Until the Giants tagged him for three runs in Friday night’s extra innings contest, Kenley Jansen hadn’t given up a run in the month of May. After appearing mortal for the past three years, Jansen has, at times, looked like the demigod for the first eight years of his career. He turned heads with this 95 mph cutter to Kyle Lewis that broke over a foot.
Kenley Jansen, Ridiculous 95mph Cutter. pic.twitter.com/7a60qSKpnr— Rob Friedman (@PitchingNinja) April 20, 2021
The witch-like horizontal movement isn’t the only remarkable thing about that pitch either. That pitch clocked in at 95 mph, and this is coming after a season in which Jansen’s cutter only averaged 90.9 mph. Indeed, Jansen’s maximum velocity on the cutter is 1.15 mph faster in 2021 than it was in 2020, and he’s been able to throw the sinker and slider harder than he’s been able since 2018.
Not only is Jansen throwing harder, but he’s also imparting more spin than he ever has in his career. The average spin rate on his cutter is up to 2,814 from 2,553 the year before. He’s maxed out at 3,158 rpm which puts him into truly elite company.
From 2020 to 2021, Jansen has been one of the biggest gainers in spin rate. The 261 rpm that he added to his cutter is the biggest average gain of any pitcher from last fall to this spring. That was enough to take him from 29th on the leaderboard to fourth where he only trails Corbin Burnes and teammates Walker Buehler and Trevor Bauer. Below are the biggest changes in year-to-year spin rate from 2020 to 2021.
Cutter Spin Rate
|Gonzalez, Chi Chi||2431||2680||249|
|McCullers Jr., Lance||2350||2569||219|
As you might have surmised from his career average spin rate chart, his sinker and slider also saw some of the biggest gains in baseball from last season.
Sinker Spin Rate
What’s interesting is that of the 10 pitchers to have the largest gains in sinker spin, only fellow Dodger Dennis Santana had a higher average spin rate in 2020. Adam Ottavino and Ryan Borucki were the only other two within 100 rpm of Jansen.
The improvements on the slider are less pronounced compared to the sinker or cutter but still within the 10-best in MLB.
Slider Spin Rate
|Gonzalez, Chi Chi||2397||2618||221|
I’m not going to speculate that Kenley Jansen is using some sort of foreign substance to increase his spin rate, but I will speculate that MLB will investigate or has already begun investigating baseballs used in his outings. MLB is using spin rate data to identify pitchers who might be doctoring the baseball, and Jansen’s jumps fall within the range expected of a pitcher using some sort of grip enhancer.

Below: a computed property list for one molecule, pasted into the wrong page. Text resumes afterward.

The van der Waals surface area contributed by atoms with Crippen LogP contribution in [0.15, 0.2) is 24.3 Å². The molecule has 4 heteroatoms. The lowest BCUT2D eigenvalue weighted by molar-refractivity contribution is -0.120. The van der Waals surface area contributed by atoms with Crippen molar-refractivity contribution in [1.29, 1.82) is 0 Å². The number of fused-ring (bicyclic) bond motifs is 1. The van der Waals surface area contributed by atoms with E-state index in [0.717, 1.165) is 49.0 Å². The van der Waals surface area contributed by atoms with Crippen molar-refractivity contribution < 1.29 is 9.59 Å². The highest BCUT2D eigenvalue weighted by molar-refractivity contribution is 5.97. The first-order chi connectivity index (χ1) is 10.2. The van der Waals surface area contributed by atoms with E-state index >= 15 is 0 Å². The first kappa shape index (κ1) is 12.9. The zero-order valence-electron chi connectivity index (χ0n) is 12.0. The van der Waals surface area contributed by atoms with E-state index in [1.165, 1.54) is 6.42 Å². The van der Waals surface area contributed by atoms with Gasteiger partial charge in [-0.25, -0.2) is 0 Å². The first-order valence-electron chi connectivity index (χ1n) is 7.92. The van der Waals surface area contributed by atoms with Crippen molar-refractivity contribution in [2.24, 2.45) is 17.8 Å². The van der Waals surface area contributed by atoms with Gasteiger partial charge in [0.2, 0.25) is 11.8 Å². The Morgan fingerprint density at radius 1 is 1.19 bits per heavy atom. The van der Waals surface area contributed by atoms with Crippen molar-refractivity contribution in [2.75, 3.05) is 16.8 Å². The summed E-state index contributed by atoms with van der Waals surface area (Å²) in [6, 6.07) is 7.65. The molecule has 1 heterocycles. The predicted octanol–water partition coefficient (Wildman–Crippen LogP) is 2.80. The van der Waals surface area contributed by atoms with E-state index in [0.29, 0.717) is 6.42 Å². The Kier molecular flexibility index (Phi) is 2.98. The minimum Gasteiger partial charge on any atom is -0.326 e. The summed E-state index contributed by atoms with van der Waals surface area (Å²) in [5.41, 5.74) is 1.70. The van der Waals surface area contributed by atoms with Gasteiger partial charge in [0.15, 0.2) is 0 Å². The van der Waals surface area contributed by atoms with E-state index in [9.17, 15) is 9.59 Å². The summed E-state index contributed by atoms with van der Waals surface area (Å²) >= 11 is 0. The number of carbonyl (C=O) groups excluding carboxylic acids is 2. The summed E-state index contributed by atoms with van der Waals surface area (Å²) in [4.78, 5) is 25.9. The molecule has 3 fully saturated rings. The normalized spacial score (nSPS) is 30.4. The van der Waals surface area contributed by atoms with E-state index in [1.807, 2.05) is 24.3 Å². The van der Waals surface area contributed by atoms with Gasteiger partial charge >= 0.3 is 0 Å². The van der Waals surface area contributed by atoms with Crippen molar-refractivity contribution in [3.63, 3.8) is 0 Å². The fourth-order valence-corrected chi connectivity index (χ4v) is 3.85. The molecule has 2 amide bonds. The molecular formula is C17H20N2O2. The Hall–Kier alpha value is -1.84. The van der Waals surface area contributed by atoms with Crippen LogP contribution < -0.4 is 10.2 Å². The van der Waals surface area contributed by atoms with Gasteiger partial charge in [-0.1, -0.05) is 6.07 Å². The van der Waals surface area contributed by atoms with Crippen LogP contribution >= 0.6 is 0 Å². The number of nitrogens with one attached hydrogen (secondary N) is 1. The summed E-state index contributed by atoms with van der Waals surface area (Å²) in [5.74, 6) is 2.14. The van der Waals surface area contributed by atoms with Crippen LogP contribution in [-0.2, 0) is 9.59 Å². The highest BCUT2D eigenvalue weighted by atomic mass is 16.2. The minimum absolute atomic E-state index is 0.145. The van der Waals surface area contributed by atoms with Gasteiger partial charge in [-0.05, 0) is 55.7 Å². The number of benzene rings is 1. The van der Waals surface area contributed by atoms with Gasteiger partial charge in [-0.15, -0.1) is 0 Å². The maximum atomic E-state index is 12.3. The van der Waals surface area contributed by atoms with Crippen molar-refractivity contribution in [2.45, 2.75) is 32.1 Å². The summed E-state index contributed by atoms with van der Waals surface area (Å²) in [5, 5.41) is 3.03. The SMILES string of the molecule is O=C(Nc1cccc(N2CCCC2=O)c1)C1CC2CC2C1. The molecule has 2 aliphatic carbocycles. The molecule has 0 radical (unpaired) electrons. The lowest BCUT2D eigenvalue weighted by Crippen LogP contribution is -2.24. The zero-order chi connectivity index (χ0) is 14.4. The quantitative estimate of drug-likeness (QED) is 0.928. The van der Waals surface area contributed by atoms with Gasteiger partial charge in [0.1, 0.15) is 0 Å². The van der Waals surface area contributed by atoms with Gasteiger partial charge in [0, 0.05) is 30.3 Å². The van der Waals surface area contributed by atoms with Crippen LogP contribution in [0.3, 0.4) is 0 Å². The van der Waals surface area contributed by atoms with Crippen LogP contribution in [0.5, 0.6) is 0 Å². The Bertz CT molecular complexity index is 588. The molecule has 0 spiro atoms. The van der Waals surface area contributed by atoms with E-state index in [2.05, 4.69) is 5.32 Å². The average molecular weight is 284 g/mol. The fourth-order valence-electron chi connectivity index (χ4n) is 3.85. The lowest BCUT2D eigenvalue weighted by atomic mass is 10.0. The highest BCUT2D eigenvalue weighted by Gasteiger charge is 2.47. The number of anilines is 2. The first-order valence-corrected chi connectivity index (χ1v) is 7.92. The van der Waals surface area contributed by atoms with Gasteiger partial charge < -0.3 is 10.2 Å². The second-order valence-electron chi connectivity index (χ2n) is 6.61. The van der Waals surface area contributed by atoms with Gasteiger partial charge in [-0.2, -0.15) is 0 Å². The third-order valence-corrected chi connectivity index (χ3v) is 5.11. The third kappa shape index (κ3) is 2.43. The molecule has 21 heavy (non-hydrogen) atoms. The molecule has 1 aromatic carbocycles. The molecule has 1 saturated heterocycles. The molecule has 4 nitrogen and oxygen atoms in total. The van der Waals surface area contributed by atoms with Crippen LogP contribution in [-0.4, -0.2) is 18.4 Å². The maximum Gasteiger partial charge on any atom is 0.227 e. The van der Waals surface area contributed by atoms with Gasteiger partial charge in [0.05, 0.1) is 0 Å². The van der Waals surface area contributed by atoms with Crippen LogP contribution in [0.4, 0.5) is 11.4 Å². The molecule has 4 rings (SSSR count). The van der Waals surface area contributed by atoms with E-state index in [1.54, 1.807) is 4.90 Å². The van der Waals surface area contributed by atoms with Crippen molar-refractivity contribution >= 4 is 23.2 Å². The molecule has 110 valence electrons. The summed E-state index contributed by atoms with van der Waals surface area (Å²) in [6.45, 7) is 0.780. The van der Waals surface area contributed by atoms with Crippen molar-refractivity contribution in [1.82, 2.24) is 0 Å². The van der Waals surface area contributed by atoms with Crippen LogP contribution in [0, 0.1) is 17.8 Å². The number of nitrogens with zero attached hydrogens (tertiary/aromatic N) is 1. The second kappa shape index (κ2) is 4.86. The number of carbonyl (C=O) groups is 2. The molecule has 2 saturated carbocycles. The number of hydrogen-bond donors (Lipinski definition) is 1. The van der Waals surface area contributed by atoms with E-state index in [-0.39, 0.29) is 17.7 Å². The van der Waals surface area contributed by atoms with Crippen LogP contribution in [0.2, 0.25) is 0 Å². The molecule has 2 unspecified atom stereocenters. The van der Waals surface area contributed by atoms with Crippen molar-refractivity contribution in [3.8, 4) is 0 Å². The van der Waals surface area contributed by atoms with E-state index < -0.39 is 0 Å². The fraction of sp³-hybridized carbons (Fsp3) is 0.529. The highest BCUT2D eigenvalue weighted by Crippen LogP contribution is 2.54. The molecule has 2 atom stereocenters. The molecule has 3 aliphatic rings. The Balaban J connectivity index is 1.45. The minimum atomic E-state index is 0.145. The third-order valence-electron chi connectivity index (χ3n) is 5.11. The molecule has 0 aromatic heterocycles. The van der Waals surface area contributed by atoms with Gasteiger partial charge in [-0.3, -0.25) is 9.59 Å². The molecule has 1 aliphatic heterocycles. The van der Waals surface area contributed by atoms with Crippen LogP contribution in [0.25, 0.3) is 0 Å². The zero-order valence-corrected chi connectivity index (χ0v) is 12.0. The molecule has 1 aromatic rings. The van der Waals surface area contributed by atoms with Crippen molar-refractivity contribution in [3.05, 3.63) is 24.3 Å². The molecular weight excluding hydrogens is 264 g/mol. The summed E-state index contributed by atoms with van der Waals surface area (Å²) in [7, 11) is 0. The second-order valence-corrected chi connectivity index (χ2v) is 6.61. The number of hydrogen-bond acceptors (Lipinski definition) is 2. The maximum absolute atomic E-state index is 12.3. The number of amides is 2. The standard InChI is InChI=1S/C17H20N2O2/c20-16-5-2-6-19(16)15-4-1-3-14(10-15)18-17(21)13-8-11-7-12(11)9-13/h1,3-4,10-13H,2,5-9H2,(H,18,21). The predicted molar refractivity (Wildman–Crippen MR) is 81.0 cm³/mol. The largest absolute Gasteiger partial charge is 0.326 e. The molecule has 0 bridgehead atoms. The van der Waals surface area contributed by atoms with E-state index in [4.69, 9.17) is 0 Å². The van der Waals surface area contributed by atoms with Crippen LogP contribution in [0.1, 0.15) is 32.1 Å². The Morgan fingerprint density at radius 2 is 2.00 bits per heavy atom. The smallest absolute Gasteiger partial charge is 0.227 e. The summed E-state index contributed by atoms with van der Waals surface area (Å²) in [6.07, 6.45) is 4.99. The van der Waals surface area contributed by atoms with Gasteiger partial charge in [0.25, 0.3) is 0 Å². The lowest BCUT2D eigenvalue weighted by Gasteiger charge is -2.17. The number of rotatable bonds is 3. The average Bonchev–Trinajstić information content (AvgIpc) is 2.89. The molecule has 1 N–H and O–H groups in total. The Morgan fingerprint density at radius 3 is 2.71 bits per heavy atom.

No matter where the extra spin is coming from, neither of Jansen’s improvements—higher velocity, more spin—have clearly made him a better pitcher. His 2.01 ERA is his lowest since 2017, but his 31.0 strikeout rate is the third-lowest of his career and his 18.4 walk rate is more than double his next-highest mark and ranks in the bottom two percent of the league.
Jansen is throwing a career-low 39.8 percent of balls in the strike zone. Hitters are swinging are only swinging 44.4 percent of the time, another career-low mark. When hitters do swing, they’re making less contact. His 35.5 percent whiff rate is his highest since 2017, but overall, his swinging strike rate of 14.8 is effectively the same as it was last year and nearly a point lower than it was the year before that. Jansen’s pitches have become harder to square up but easier to lay off of.
In terms of movement, the extra spin has had mixed results. On average, Jansen has added 0.8 inches of horizontal movement to his slider and his sinker regained 0.5 inches of movement. The cutter, meanwhile, has actually lost 1.2 inches of horizontal movement which seems counterintuitive given the GIF at the top. Even without that 1.2 inches, Jansen’s cutter still has the fourth-most break of any cutter in MLB.
The extra spin isn’t making Jansen’s cutter cut more, but it is making it drop less. In terms of vertical movement, the cutter has six inches more rise than it did last year. This has gotten him back to near-2017 levels when his cutter was worth -2.3 runs per 100 pitches and induced a 34.9 percent whiff rate. In 2021, the cutters has been worth -2.8 runs and induced a 34 percent whiff rate.
Yet with more rise, Jansen is also throwing his cutter lower in the zone. His average cutter is crossing the plate 2.65 feet above the ground. Across 2019 and 2020, it averaged 2.93 feet. Below is heat map showing the locations for his cutters in 2021.
Notice that he’s well below the zone, outside to the glove side as well as above the zone. Here are the locations of his cutters from 2019 to 2020.
That’s a much more centralized area which indicates that Jansen doesn’t have the same kind of command with the cutter as he has in previous years. I know that’s not the most revelatory statement that can be made about a guy with an 18.4 percent walk rate, but that it’s his primary fastball and not solely a breaking ball driving up the free passes is worth pointing out.
By runs allowed, velocity, and the eyeball test, Jansen has looked as dominant as he ever had, but the walks and general lack of command, he’s looked worse than ever. So far, it has all kind of averaged out to be a repeat of the last couple years. That wouldn’t be the worst thing. Mortal Kenley Jansen is still better than most pitchers, but Mortal Kenley Jansen is a bit underwhelming if only because we know he’s capable of so much more.
Kenny Kelly is the managing editor of Beyond the Box Score.